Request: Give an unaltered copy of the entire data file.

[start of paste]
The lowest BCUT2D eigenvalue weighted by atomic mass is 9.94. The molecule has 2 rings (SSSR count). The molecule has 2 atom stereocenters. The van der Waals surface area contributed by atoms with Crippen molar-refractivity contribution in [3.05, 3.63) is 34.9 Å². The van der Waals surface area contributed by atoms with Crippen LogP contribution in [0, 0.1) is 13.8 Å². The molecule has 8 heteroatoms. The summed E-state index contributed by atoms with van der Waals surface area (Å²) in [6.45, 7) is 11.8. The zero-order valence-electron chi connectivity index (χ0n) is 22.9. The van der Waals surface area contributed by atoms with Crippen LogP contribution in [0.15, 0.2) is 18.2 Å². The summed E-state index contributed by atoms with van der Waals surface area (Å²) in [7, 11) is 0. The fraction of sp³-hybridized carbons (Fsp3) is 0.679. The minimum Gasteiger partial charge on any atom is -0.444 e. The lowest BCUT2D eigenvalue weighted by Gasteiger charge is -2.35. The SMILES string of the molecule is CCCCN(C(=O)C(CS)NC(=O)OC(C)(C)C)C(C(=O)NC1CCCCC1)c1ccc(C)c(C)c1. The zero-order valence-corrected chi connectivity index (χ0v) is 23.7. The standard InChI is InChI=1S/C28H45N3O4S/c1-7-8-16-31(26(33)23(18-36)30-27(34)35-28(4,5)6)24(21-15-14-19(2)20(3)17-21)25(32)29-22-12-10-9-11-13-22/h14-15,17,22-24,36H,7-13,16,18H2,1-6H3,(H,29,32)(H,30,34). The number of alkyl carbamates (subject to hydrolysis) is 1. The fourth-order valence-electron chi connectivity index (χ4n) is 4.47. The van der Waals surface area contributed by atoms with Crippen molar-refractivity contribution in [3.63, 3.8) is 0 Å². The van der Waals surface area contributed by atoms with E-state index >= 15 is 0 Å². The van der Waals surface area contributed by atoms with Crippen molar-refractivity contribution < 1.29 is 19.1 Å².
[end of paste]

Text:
The lowest BCUT2D eigenvalue weighted by atomic mass is 9.94. The molecule has 2 rings (SSSR count). The molecule has 2 atom stereocenters. The van der Waals surface area contributed by atoms with Crippen molar-refractivity contribution in [3.05, 3.63) is 34.9 Å². The van der Waals surface area contributed by atoms with Crippen LogP contribution in [0, 0.1) is 13.8 Å². The molecule has 8 heteroatoms. The summed E-state index contributed by atoms with van der Waals surface area (Å²) in [6.45, 7) is 11.8. The zero-order valence-electron chi connectivity index (χ0n) is 22.9. The van der Waals surface area contributed by atoms with Crippen LogP contribution in [0.15, 0.2) is 18.2 Å². The summed E-state index contributed by atoms with van der Waals surface area (Å²) in [7, 11) is 0. The fraction of sp³-hybridized carbons (Fsp3) is 0.679. The minimum Gasteiger partial charge on any atom is -0.444 e. The lowest BCUT2D eigenvalue weighted by Gasteiger charge is -2.35. The SMILES string of the molecule is CCCCN(C(=O)C(CS)NC(=O)OC(C)(C)C)C(C(=O)NC1CCCCC1)c1ccc(C)c(C)c1. The zero-order valence-corrected chi connectivity index (χ0v) is 23.7. The standard InChI is InChI=1S/C28H45N3O4S/c1-7-8-16-31(26(33)23(18-36)30-27(34)35-28(4,5)6)24(21-15-14-19(2)20(3)17-21)25(32)29-22-12-10-9-11-13-22/h14-15,17,22-24,36H,7-13,16,18H2,1-6H3,(H,29,32)(H,30,34). The number of alkyl carbamates (subject to hydrolysis) is 1. The fourth-order valence-electron chi connectivity index (χ4n) is 4.47. The van der Waals surface area contributed by atoms with Crippen molar-refractivity contribution in [3.63, 3.8) is 0 Å². The van der Waals surface area contributed by atoms with E-state index >= 15 is 0 Å². The van der Waals surface area contributed by atoms with Crippen molar-refractivity contribution < 1.29 is 19.1 Å².